"For a project like this you have to look at it as more than a marketing campaign. For a creative organisation with a strong editorial base it was a piece of content and we used that editorial skill," comments Caldicott. This included leaning on the knowledge and contact books of Jeff Smith, head of Radio 2, and George Ergatoudis, head of Radio 1.
2. Creativity means losing control
Ultimately with such a roster of musicians there was something of a balancing act in maintaining the BBC’s own creative vision with the views of each individual musician. This meant taking a fluid approach to the project was crucial. "This was not a campaign where we felt in control all of the time. It was a constant act of three-dimensional chess. The biggest learning from that is you need to give artists their creative space," explains Caldicott.
3. Leave your ego at the door
In line with this approach success was dependent on leaving egos out of it and respecting each individual artist. While the wonders of CGI and editing meant that not all the egos (or the 'talent' as they are also known) were in the room at one time, there was a nonetheless delicate balance to maintain, As Caldicott says: "When you work with this level and calibre of artist you have to take their views into account. This has very much been the result of working with artists and with their labels."
4. Embrace collaboration
Advertising is an industry that has been built upon the cult of personality. Many a marketing director has successfully built their profiles upon the creative work of others. But in the drive to take ownership of major projects, marketers are at risk of creative self-destruction. "Don’t take a project like this all on your own shoulders or you will get subsumed by details," warns Caldicott, who credits the contribution of fellow BBC marketers Claire Jullien and Rhion Leadbitter as crucial to the project's success.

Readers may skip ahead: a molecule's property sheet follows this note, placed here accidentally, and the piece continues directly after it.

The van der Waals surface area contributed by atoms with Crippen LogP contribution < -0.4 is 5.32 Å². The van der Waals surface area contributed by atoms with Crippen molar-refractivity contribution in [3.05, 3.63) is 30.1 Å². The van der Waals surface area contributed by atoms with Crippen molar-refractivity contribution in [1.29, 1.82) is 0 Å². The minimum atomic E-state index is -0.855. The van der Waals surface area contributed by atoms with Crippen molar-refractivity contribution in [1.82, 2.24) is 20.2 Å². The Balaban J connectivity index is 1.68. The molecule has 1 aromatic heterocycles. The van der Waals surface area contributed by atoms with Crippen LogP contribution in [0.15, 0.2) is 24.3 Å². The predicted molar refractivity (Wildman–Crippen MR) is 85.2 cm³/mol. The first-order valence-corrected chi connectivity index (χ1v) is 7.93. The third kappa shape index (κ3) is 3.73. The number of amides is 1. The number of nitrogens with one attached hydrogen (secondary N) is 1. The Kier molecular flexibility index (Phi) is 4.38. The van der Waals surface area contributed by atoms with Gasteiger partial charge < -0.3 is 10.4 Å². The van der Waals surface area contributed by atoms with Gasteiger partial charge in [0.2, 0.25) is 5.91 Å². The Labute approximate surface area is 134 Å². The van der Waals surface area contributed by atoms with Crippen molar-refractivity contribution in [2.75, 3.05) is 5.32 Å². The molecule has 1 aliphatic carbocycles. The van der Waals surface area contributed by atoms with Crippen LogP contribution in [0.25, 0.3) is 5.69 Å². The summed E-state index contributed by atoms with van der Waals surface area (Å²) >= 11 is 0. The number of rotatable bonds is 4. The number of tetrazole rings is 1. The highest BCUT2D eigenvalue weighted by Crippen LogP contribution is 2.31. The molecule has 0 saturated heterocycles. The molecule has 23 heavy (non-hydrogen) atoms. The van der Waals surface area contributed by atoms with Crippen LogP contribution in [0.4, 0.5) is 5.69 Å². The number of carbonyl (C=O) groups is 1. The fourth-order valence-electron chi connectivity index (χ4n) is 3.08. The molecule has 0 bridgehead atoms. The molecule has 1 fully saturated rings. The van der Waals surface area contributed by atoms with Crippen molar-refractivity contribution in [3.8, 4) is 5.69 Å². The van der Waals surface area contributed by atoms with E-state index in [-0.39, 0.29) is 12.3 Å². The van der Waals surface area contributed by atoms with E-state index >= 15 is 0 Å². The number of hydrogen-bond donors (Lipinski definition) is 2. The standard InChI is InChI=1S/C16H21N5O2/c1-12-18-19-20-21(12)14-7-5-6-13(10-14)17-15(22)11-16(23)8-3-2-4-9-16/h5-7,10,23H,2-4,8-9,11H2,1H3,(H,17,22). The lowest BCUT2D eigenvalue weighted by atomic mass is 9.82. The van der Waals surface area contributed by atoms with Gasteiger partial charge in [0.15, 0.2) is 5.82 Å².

5. Don’t let your critics hold you back
You could envisage the headlines before the content had ever seen the light of day: ‘God only knows how much the BBC spent on its corporate video.’ As Adam Sherwin exuberantly declared in The Independent: "With its message, that the BBC ‘owns’ the entire musical waterfront and license- fee payers would do well to remember that, it is the kind of propaganda film an autocratic regime sensing that its legitimacy is crumbling might produce."
In many respects marketers at the BBC would be forgiven for sitting on their hands, or at the very most twiddling their thumbs while steadfastly maintaining the status quo. Instead the team was supremely ambitious in scope, scale and vision for the project.
"Music says something very fundamental about who we are and we really built on that; it is a unique platform," explains Caldicott. Here is a campaign that succeeds because the end result is greater than its composite parts. The idea, and the creative endeavor it demanded, transcends the realms of a traditional celebrity campaign and that in itself should be applauded.